It’s a week for some distracting, feel-good telly and Paul Whitelaw has just the thing. The Witchfinder finds (unlikely) humour in the witch trails of the 17th century, while Stacey Dooley strikes up a natural rapport with the sisters from St Hilda’s Priory in Inside the Convent.
The Witchfinder – Tuesday, BBC Two, 10pm
This promising new sitcom is written and directed by Neil and Rob Gibbons, a sibling duo who, since 2010, have been responsible for some of the greatest ever Alan Partridge material. Set in mid-17th century England against a tumultuous backdrop of civil war, plague and deranged religious zealotry, it stars Tim Key (aka Sidekick Simon) as a hapless witchfinder, Jessica Hynes as his long-suffering assistant, and Daisy May Cooper from This Country as a sardonic woman accused of witchery. Python and Blackadder are the obvious touchstones, and there’s no denying that Key’s character – a pompous fool who desperately craves recognition – is in the Partridge mould. But The Witchfinder is still funny on its own farcical terms.
Katie Price: What Harvey Did Next – Monday, BBC One, 9pm
Last year, as you may recall, Katie Price and her teenage son Harvey participated in a tender documentary about their personal circumstances. This is the follow-up. Harvey has a complex variety of rare medical and behavioural conditions, which can make life difficult for him. The programme follows Harvey as he embarks upon a major rite of passage: leaving home for college, where he’ll stay for the next three years. Katie and Harvey are understandably anxious, but the brilliant support staff – a credit to their profession – ensure that this transition runs as smoothly as possible. It’s a touching portrait of a young man with learning difficulties gradually gaining independence, while a doting mother deals with her own mental health.
Our House – Monday to Thursday, STV, 9pm
Martin Compston and Tuppence Middleton star in this psychological thriller about a divorced couple who make a fragile living arrangement for the sake of their children. And then, of course, it all goes horribly wrong. Based on a critically acclaimed bestseller by Louise Candlish, Our House is blighted by stilted dialogue and a faulty narrative structure. The flashbacks are supposed to invite intrigue, but the overall effect is enervating. I only had access to episode one, so for all I know it might reveal tremendous hidden depths by the end. But I doubt it. It’s just another instalment in ITV’s never-ending cavalcade of generic kitchen island thrillers. Compston and Middleton do their best, but the material is beyond salvation.
Interior Design Masters with Alan Carr – Wednesday, BBC Two, 9pm
A textbook piece of competitive lifestyle television, this returning series pits ten aspiring interior designers against each other. Each week they have to magically transform various commercial spaces while impressing a formidable panel of design gurus including Michelle Ogundehin and Lawrence Llewelyn Bowen. The grand prize is a locked-contract with a luxury Cornwall hotel. Meanwhile, host Alan Carr picks up an easy paycheque. “I would class myself as a creative genius” boasts a designer who looks like Alan Rickman auditioning for a spaniel-only remake of Easy Rider. The contestants all say things like that, but we know how TV works in this post-Big Brother/Apprentice age. The producers cajole them into sounding as silly as possible.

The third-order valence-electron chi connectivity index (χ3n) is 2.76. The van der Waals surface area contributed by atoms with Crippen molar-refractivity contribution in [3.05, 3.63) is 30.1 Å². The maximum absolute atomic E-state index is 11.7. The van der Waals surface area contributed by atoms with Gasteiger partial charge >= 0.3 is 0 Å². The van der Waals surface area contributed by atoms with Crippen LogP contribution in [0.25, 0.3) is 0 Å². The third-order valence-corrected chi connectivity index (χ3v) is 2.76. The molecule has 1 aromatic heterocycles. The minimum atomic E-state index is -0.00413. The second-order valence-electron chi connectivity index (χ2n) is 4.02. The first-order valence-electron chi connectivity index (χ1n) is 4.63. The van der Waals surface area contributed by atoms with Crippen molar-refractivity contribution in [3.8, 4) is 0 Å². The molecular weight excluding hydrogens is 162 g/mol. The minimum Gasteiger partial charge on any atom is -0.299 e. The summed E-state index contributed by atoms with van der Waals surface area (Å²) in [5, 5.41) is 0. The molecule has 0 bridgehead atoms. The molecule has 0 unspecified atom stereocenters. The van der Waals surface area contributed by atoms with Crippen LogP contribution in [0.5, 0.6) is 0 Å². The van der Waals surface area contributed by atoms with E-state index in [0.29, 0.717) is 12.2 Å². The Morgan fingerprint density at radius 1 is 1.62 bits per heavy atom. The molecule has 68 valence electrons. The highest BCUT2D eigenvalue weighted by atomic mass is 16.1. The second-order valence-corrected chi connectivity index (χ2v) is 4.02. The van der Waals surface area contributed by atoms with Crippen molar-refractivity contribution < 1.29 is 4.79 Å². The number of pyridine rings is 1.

Michael Mosley: Who Made Britain Fat? – Wednesday, Channel 4, 9pm
As you’ve no doubt surmised from the baldly descriptive title, Britain’s obesity problem is the subject of this new two-part series hosted by genial medical expert Michael Mosley. I haven’t seen the programme, previews weren’t available, but this sounds like a searching critique of successive governmental failures to effectively tackle the issue, no matter how many supposedly helpful policies they launch. Mosley, an unassuming man with a quietly authoritative grasp of well-researched facts, puts forward his own theories with regards to how the crisis can be solved without adding further harm to an already sorely tested NHS. He’s always worth listening to. In episode one, Mosley’s interviewees include celebrity chef and patently sincere child health campaigner Jamie Oliver.
Stacey Dooley: Inside the Convent – Wednesday, BBC One, 10:35pm
Dooley isn’t religious, but for the purposes of her latest investigative report she’s decided to reconsider her belief system while spending ten days in a small convent with some delightful Anglican nuns. They observe three key vows: poverty, obedience and celibacy. It’s a strictly-scheduled and repetitive existence, but they all seem happy enough. And it’s not as if they aren’t aware of the sacrifice they’ve made. Some of them admit to having wavered at times, but their faith in God is unstinting. Dooley, as always, strikes up a natural rapport with her interviewees. She returns, gently and without judgement, to a central question: how can you have devout faith in a world so beleaguered with cruelty and injustice?
Grantchester – Friday, STV, 9pm
This ecclesiastical detective drama obviously hasn’t been the same since original star James Norton (TV critic cliché alert) hung up his dog collar, but it’s still a fairly enjoyable clue-sniffing distraction. It whiles away an hour in an entirely inoffensive way. Last of the Summer Crime, if you will. All Murders Great and Small. The latest series begins with the discovery of a corpse in the grounds of a struggling ancestral estate. But never mind that, it looks like our intrepid vicar hero could be smitten with a mysterious woman he meets in one of those new-fangled late 1950s jazz clubs. Meanwhile, Geordie (the ever-reliable Robson Greene) tries to get back together with his estranged wife.